In the winter of 2012, Matt Colantonio was living a double life. Then an associate at Massey Knakal, he had professional goals that went beyond deal sheets and commissions. As the weather grew warmer, he traded in his suits for chest protectors and shin guards, continuing a lifelong chase for a spot in Major League Baseball.
“I didn’t know whether baseball was going to be my career for ten more years, 20 more years,” Colantonio said. “I wanted to start using my education and I knew I wanted to get into some kind of internship that I could work at every off-season. So if baseball didn’t work out, I could dive right in to that job.”
Colantonio, who was drafted a year before by the San Diego Padres, was set to start his second year as a professional baseball player for minor league team, Fort Wayne Tincaps.
Instead of working out during the off-season, he was scouring the job boards of his alma mater, Brown University, for an entry point into the real estate industry.
“Maybe I was just using real estate as a job to be in so that I was in some kind of job outside of baseball. But the following years, that was when I really started to get interested in real estate and knew that it was something I really wanted to do,” he said.
Colantonio said that he was an anomaly among his peers in baseball. Many of his teammates operated with a single-minded goal of reaching the majors.
“I was a little different. I knew that I couldn’t put all my chips in baseball. If baseball worked out, great. If not, I had something to fall back on,” he said. “Baseball’s a different world. Most of the guys in professional baseball are coming from high school. They don’t have college degrees or they were drafted as juniors at a college and they leave college early. Those guys are committed to baseball 100 percent. They’re going to be in baseball. They’re going to fail or they’re going to succeed in baseball. That’s it.”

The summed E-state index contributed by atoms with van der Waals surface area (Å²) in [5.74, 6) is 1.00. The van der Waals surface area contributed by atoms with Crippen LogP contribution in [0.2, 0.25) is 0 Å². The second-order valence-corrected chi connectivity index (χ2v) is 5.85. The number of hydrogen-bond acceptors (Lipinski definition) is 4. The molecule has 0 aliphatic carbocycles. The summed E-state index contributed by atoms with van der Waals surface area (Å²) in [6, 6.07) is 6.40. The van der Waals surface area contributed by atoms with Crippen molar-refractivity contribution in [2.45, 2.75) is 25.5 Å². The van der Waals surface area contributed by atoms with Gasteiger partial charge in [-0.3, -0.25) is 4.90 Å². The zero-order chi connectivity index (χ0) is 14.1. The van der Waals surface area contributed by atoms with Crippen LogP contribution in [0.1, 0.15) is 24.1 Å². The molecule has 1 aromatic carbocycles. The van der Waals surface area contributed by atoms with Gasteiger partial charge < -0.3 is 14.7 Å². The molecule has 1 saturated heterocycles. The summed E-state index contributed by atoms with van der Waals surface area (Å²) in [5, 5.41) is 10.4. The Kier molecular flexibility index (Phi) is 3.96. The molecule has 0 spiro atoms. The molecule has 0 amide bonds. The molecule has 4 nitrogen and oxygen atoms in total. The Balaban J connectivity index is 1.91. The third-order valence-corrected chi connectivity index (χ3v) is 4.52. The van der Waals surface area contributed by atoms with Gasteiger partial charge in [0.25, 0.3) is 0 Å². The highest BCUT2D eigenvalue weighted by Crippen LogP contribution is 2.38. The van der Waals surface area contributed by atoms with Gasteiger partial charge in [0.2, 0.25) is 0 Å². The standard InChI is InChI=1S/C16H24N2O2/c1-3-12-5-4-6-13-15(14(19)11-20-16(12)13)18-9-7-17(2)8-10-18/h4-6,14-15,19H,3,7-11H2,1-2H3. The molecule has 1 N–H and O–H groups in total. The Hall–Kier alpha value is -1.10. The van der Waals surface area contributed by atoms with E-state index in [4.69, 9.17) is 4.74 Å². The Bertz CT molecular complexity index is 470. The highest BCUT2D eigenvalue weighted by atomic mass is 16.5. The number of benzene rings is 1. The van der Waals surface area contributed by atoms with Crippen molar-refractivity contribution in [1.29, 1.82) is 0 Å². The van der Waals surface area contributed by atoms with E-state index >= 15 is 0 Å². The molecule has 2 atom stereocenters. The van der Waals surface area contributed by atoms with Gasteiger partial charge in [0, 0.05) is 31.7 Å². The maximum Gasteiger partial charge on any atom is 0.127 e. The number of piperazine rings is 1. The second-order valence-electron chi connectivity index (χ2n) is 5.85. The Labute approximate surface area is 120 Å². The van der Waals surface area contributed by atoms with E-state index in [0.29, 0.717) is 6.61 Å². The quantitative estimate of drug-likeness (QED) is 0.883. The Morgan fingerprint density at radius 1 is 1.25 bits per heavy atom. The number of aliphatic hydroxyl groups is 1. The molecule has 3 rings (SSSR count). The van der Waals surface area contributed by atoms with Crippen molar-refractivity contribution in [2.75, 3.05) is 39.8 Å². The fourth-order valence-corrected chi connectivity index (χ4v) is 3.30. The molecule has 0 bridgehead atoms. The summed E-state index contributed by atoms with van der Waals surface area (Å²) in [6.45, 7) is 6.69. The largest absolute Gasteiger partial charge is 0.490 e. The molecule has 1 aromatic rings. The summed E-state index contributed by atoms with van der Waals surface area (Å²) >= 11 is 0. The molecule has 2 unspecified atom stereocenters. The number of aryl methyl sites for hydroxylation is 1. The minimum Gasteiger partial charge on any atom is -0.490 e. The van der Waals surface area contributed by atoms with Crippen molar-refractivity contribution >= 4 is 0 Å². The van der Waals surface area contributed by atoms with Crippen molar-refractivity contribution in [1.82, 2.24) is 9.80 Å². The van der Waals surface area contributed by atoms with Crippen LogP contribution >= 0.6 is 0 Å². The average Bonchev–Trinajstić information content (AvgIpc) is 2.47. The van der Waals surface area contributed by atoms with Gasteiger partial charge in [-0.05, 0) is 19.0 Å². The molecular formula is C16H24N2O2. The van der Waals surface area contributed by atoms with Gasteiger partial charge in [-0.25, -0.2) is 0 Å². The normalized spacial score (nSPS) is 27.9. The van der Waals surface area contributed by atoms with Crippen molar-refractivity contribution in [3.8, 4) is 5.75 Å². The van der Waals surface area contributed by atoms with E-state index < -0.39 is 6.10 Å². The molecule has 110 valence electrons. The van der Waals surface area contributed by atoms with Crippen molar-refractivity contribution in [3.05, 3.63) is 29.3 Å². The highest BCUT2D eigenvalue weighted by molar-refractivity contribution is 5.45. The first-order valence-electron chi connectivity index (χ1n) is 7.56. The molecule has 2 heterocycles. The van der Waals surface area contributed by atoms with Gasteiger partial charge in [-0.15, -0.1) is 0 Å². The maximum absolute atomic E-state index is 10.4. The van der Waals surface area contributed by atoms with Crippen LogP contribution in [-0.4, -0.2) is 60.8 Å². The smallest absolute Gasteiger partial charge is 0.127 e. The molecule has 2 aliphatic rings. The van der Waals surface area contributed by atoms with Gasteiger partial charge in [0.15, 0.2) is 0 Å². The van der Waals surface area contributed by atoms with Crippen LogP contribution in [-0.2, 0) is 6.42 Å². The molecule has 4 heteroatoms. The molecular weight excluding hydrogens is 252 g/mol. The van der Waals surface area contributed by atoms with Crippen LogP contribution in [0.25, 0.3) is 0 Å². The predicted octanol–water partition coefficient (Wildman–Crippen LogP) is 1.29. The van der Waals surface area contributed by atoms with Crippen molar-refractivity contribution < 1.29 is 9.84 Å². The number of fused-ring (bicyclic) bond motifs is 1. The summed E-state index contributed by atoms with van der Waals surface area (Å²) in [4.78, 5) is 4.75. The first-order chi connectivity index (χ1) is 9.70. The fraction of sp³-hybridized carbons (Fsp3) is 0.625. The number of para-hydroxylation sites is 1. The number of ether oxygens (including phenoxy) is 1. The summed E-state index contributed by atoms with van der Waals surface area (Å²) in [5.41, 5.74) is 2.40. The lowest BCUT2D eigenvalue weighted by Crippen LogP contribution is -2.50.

Colantonio, now an investment sales broker at Schuckman Realty, said that real estate wasn’t always his preferred landing spot. Before the 2011 draft, he was flirting with the idea of working for a hedge fund in Boston. He got the idea to enter real estate from a former Brown University teammate, who joined the industry after college.
His two-pronged existence went on for a few years, until it became necessary to make a choice. “That off season (in 2015), I told myself that I’m either going to get a job in the big leagues with Cleveland, who I was with at the time, or I’m going to give baseball up and dive into real estate,” he said.
“I knew that I couldn’t go years with one foot in each. To be successful, you’ve got to put everything in wholeheartedly. I couldn’t do both and keep going. There are guys who hang on to baseball for years, and years and years. With my background, I couldn’t afford to do that. I couldn’t waste the degree that I earned and the connections I had through college by trying to draw out a baseball career that likely won’t happen.”
Colantonio said that moments of wavering are rare, and he ruled out coming out of retirement.
“A lot of people think that it’s just a game that guys play, but professional baseball is a job. We’re overworked in baseball. The games are at around seven o’clock at night. You get to the field around 1pm. Your game ends at around 10pm or 11pm. You’re at the field or the clubhouse working out until around midnight. You get home around 1am. Go to sleep for a little bit then you’re back on the field. It’s not like you’re playing a game and that’s it. It’s a 12-hour a day time commitment. It’s very serious,” he said.
“When I got out of baseball in 2015, I was ready to be done. I was in the minor league for four years. I was having a blast. I was meeting awesome people and playing with great guys. I was doing some cool things and I worked my way up a little bit… But towards the end of the career, when you see it winding down, you’re like, ‘Man, maybe I’m not going to make it.”
Colantonio’s competitive drive has since been redirected towards closing deals. His recent transactions include the $17.5 million sale of 92 Main Street in Yonkers and DeJaneiro Stores’ retail lease at the Mobil Building in Midtown.
“That’s what real estate is, it’s hustling. You can’t sit at your desk and have people call you. If you sit there waiting for the phone to ring, nothing’s going to happen. You’ve got to outwork other brokers. That’s what the name of the game is,” Colantonio said.
Photo top via Long Island Press